The secret is that we don’t. We don’t, and don’t, and don’t.

on thehomefrontandbeyond:

sometimes we do………….

Originally posted on Live & Learn:


There’s actually no such thing as an adult. That word is a placeholder. We never grow up. We’re not supposed to. We’re born and that’s it. We get bigger. We live through great storms. We get soaked to the bone. We realize we’re waterproof. We strive for calm. We discover what makes us feel good. We do those things over and over. We learn what doesn’t feel good. We avoid those things at all cost. Sometimes we come together: huge groups in agreement. Sometimes we clap and dance. Sometimes we look like a migration of birds. We need to remind ourselves—each other—that we’re mere breaths. But, and this is important, sometimes we can be magnificent, to one person, even for a short time, like the perfect touch—the first time you see the ocean from the middle. Like every time you see the low, full moon. We keep on eating: chewing…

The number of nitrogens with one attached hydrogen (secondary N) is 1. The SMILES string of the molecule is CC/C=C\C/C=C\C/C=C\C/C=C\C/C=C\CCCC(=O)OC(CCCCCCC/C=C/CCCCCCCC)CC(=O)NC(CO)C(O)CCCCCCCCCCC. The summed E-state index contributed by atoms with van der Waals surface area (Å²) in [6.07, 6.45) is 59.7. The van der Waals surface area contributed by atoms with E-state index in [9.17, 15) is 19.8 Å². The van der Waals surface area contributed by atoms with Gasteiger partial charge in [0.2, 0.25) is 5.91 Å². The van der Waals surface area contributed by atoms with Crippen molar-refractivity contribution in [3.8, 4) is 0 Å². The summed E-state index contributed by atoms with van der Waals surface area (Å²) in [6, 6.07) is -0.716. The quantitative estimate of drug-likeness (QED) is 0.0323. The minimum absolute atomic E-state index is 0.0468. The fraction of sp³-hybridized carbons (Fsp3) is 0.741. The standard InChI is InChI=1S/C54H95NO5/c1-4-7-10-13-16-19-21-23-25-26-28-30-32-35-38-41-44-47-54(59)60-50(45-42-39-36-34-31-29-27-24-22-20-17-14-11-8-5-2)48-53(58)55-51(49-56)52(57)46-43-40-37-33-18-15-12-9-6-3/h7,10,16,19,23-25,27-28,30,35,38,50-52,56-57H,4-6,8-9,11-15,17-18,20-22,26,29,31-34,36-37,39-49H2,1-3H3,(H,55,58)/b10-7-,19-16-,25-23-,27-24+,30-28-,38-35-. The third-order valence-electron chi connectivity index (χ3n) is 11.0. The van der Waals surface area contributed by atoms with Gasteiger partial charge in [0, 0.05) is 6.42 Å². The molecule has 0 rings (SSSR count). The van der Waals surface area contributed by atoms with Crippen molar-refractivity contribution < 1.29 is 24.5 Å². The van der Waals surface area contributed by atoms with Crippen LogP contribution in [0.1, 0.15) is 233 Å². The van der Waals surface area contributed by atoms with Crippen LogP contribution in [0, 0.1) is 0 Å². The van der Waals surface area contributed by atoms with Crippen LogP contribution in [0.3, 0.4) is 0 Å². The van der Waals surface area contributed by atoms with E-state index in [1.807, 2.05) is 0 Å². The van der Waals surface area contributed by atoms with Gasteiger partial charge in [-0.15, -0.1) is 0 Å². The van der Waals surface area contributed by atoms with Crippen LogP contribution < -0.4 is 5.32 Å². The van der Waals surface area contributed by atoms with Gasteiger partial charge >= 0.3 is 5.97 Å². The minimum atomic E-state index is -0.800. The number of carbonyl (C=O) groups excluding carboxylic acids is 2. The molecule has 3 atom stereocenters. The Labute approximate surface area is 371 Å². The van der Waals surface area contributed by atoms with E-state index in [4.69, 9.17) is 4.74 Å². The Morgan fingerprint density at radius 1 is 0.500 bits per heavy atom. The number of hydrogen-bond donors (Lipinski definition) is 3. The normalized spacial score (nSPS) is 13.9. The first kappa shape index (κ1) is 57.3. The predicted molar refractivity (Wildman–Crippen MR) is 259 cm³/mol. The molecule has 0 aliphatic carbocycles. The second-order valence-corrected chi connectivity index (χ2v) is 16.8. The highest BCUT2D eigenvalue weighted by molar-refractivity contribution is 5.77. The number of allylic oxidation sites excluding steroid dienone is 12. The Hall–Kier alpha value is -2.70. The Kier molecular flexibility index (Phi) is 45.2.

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Published in: on October 14, 2015 at 2:05 pm  Comments (1)  

Something borrowed………..

Something borrowed. Something blue. Something old and something new. We all recognize these as the things brides traditionally add to their wedding outfit for luck on the day of their nuptials. The original Old English rhyme reads: “Something Olde. Something New. Something Borrowed. Something Blue. A sixpence for your shoe.” (From theknot website.)

Apparently these are “little tokens of love” given to the bride on her wedding day at the eleventh hour to ensure good luck in her new life with her mate. The explanation of each facet of the rhyme is thus: “old represents continuity; something new offers optimism for the future; something borrowed symbolizes borrowed happiness; (and) something blue stands for purity, love and fidelity.” And, “the sixpence in your shoe”? It means “good fortune and prosperity.”